[Python-Dev] BDFL ruling request: should we block forever waiting for high-quality random bits?

Nathaniel Smith njs at pobox.com
Thu Jun 16 11:58:30 EDT 2016

On Jun 16, 2016 1:23 AM, "Stefan Krah" <stefan at bytereef.org> wrote:
> Nathaniel Smith <njs <at> pobox.com> writes:
> > In practice, your proposal means that ~all existing code that uses
> > os.urandom becomes incorrect and should be switched to either secrets
> > or random. This is *far* more churn for end-users than Nick's
> > proposal.
> This should only concern code that a) was specifically written for
> 3.5.0/3.5.1 and b) implements a serious cryptographic application
> in Python.
> I think b) is not a good idea anyway due to timing and side channel
> attacks and the lack of secure wiping of memory. Such applications
> should be written in C, where one does not have to predict the
> behavior of multiple layers of abstractions.

This is completely unhelpful. Firstly because it's an argument that
os.urandom and the secrets module shouldn't exist, which doesn't tell is
much about what their behavior should be given that they do exist, and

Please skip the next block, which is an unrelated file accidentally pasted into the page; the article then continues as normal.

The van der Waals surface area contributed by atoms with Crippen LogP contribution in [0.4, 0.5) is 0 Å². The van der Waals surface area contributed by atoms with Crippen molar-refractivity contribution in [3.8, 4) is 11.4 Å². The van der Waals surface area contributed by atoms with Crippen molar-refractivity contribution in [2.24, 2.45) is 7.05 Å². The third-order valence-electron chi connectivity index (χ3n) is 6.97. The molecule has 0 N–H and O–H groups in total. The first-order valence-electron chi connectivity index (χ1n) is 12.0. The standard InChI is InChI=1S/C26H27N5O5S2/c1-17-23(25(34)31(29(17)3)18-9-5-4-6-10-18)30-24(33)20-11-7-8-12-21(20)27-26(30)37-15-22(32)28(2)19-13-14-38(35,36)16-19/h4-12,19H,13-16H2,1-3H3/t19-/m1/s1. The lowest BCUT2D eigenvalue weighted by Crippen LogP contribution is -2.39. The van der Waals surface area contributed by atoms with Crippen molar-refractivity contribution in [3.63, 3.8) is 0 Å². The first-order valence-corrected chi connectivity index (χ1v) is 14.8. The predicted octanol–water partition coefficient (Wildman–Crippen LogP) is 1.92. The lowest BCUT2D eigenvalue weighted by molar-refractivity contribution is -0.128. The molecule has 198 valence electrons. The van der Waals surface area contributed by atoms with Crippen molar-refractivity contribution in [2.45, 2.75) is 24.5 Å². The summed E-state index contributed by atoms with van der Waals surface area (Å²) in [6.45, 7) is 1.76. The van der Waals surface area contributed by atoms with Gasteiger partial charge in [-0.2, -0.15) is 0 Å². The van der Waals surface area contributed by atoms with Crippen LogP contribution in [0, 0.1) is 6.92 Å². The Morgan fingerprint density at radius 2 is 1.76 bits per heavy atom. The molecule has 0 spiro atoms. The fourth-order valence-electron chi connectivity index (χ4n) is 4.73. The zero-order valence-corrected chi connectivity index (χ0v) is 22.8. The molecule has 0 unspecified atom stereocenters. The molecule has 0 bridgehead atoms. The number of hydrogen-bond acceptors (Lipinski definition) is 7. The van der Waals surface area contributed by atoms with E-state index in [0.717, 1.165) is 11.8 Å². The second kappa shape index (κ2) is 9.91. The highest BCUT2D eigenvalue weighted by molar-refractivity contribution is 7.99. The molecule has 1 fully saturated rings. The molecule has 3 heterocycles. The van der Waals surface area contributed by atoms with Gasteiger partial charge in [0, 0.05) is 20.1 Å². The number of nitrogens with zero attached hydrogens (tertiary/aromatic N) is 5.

secondly because it fundamentally misunderstands why they exist.

The word "cryptographic" here is a bit of a red herring. The guarantee that
a CSPRNG makes is that the output should be *unguessable by third parties*.
There are plenty of times when this is what you need even when you aren't
using actual cryptography. For example, when someone logs into a web app, I
may want to send back a session cookie so that I can recognize this person
later without making then reauthenticate all the time. For this to work
securely, it's extremely important that no one else be able to predict what
session cookie I sent, because if you can guess the cookie then you can
impersonate the user.

In python 2.3-3.5, the most correct way to write this code is to use
os.urandom. The question in this thread is whether we should break that in
3.6, so that conscientious users are forced to switch existing code over to
using the secrets module if they want to continue to get the most correct
available behavior, or whether we should preserve that in 3.6, so that code
like my hypothetical web app that was correct on 2.3-3.5 remains correct on
3.6 (with the secrets module being a more friendly wrapper that we
recommend for new code, but with no urgency about porting existing code to

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